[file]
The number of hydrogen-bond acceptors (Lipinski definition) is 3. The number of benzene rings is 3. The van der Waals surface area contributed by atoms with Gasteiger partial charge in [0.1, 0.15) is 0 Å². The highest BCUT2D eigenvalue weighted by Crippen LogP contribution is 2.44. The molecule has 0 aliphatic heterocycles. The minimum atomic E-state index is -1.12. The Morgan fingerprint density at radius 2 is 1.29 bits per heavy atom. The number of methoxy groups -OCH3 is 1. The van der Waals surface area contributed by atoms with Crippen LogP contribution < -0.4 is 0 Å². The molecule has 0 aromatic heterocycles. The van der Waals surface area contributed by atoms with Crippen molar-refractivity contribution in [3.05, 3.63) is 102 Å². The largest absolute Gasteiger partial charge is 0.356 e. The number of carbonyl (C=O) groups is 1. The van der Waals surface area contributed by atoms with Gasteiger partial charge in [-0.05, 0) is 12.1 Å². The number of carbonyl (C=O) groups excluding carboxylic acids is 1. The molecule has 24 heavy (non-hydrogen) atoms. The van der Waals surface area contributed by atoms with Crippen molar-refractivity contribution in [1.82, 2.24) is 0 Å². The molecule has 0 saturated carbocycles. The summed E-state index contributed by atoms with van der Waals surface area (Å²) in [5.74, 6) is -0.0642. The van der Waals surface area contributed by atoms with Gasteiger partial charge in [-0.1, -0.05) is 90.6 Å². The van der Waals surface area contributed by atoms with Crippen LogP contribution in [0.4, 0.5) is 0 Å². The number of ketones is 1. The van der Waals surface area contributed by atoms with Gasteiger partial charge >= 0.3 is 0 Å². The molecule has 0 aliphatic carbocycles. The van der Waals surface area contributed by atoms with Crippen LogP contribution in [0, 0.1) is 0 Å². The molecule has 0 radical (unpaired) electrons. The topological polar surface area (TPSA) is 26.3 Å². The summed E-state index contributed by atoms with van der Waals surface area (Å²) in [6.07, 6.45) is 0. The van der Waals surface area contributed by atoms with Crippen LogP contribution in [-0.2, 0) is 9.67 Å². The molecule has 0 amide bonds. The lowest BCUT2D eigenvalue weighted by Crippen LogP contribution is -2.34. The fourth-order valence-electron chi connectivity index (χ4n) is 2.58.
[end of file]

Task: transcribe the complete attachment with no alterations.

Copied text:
The number of hydrogen-bond acceptors (Lipinski definition) is 3. The number of benzene rings is 3. The van der Waals surface area contributed by atoms with Gasteiger partial charge in [0.1, 0.15) is 0 Å². The highest BCUT2D eigenvalue weighted by Crippen LogP contribution is 2.44. The molecule has 0 aliphatic heterocycles. The minimum atomic E-state index is -1.12. The Morgan fingerprint density at radius 2 is 1.29 bits per heavy atom. The number of methoxy groups -OCH3 is 1. The van der Waals surface area contributed by atoms with Crippen LogP contribution < -0.4 is 0 Å². The molecule has 0 aromatic heterocycles. The van der Waals surface area contributed by atoms with Crippen molar-refractivity contribution in [3.05, 3.63) is 102 Å². The largest absolute Gasteiger partial charge is 0.356 e. The number of carbonyl (C=O) groups is 1. The van der Waals surface area contributed by atoms with Gasteiger partial charge in [-0.05, 0) is 12.1 Å². The number of carbonyl (C=O) groups excluding carboxylic acids is 1. The molecule has 24 heavy (non-hydrogen) atoms. The van der Waals surface area contributed by atoms with Crippen molar-refractivity contribution in [1.82, 2.24) is 0 Å². The molecule has 0 saturated carbocycles. The summed E-state index contributed by atoms with van der Waals surface area (Å²) in [5.74, 6) is -0.0642. The van der Waals surface area contributed by atoms with Gasteiger partial charge in [-0.1, -0.05) is 90.6 Å². The van der Waals surface area contributed by atoms with Crippen LogP contribution in [0.4, 0.5) is 0 Å². The number of ketones is 1. The van der Waals surface area contributed by atoms with Gasteiger partial charge >= 0.3 is 0 Å². The molecule has 0 aliphatic carbocycles. The van der Waals surface area contributed by atoms with Crippen LogP contribution in [0, 0.1) is 0 Å². The molecule has 0 radical (unpaired) electrons. The topological polar surface area (TPSA) is 26.3 Å². The summed E-state index contributed by atoms with van der Waals surface area (Å²) in [6.07, 6.45) is 0. The van der Waals surface area contributed by atoms with Crippen LogP contribution in [-0.2, 0) is 9.67 Å². The molecule has 0 amide bonds. The lowest BCUT2D eigenvalue weighted by Crippen LogP contribution is -2.34. The fourth-order valence-electron chi connectivity index (χ4n) is 2.58.